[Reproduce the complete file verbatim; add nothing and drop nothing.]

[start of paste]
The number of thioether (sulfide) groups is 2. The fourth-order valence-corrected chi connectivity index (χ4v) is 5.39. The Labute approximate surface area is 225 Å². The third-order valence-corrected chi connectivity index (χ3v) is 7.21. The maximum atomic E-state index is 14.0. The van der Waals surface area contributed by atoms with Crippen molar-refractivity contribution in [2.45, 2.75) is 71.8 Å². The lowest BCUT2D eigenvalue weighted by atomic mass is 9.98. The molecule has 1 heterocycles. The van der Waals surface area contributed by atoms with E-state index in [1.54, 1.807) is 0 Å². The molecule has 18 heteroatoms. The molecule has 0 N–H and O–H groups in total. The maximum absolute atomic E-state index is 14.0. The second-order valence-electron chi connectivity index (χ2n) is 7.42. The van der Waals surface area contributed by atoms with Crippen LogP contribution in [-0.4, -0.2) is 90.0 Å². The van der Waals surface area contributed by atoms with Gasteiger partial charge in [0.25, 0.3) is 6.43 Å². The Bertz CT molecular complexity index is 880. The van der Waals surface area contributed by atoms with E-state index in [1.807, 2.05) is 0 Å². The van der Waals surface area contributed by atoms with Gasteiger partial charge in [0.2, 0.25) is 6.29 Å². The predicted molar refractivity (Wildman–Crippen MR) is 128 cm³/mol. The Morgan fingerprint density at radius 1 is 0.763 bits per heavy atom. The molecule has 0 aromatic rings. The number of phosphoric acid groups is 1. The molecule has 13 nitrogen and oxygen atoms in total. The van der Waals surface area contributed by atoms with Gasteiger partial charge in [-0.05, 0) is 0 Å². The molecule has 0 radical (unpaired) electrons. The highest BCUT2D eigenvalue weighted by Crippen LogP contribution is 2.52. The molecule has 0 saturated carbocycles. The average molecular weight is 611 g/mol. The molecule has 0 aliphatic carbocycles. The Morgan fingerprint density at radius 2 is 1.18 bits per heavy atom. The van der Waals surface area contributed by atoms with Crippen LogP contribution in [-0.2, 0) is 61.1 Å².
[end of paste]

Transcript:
The number of thioether (sulfide) groups is 2. The fourth-order valence-corrected chi connectivity index (χ4v) is 5.39. The Labute approximate surface area is 225 Å². The third-order valence-corrected chi connectivity index (χ3v) is 7.21. The maximum atomic E-state index is 14.0. The van der Waals surface area contributed by atoms with Crippen molar-refractivity contribution in [2.45, 2.75) is 71.8 Å². The lowest BCUT2D eigenvalue weighted by atomic mass is 9.98. The molecule has 1 heterocycles. The van der Waals surface area contributed by atoms with E-state index in [1.54, 1.807) is 0 Å². The molecule has 18 heteroatoms. The molecule has 0 N–H and O–H groups in total. The maximum absolute atomic E-state index is 14.0. The second-order valence-electron chi connectivity index (χ2n) is 7.42. The van der Waals surface area contributed by atoms with Crippen LogP contribution in [-0.4, -0.2) is 90.0 Å². The van der Waals surface area contributed by atoms with Gasteiger partial charge in [0.25, 0.3) is 6.43 Å². The Bertz CT molecular complexity index is 880. The van der Waals surface area contributed by atoms with E-state index in [1.807, 2.05) is 0 Å². The van der Waals surface area contributed by atoms with Gasteiger partial charge in [0.2, 0.25) is 6.29 Å². The predicted molar refractivity (Wildman–Crippen MR) is 128 cm³/mol. The Morgan fingerprint density at radius 1 is 0.763 bits per heavy atom. The molecule has 0 aromatic rings. The number of phosphoric acid groups is 1. The molecule has 13 nitrogen and oxygen atoms in total. The van der Waals surface area contributed by atoms with Gasteiger partial charge in [-0.05, 0) is 0 Å². The molecule has 0 radical (unpaired) electrons. The highest BCUT2D eigenvalue weighted by Crippen LogP contribution is 2.52. The molecule has 0 saturated carbocycles. The average molecular weight is 611 g/mol. The molecule has 0 aliphatic carbocycles. The Morgan fingerprint density at radius 2 is 1.18 bits per heavy atom. The van der Waals surface area contributed by atoms with Crippen LogP contribution in [-0.2, 0) is 61.1 Å².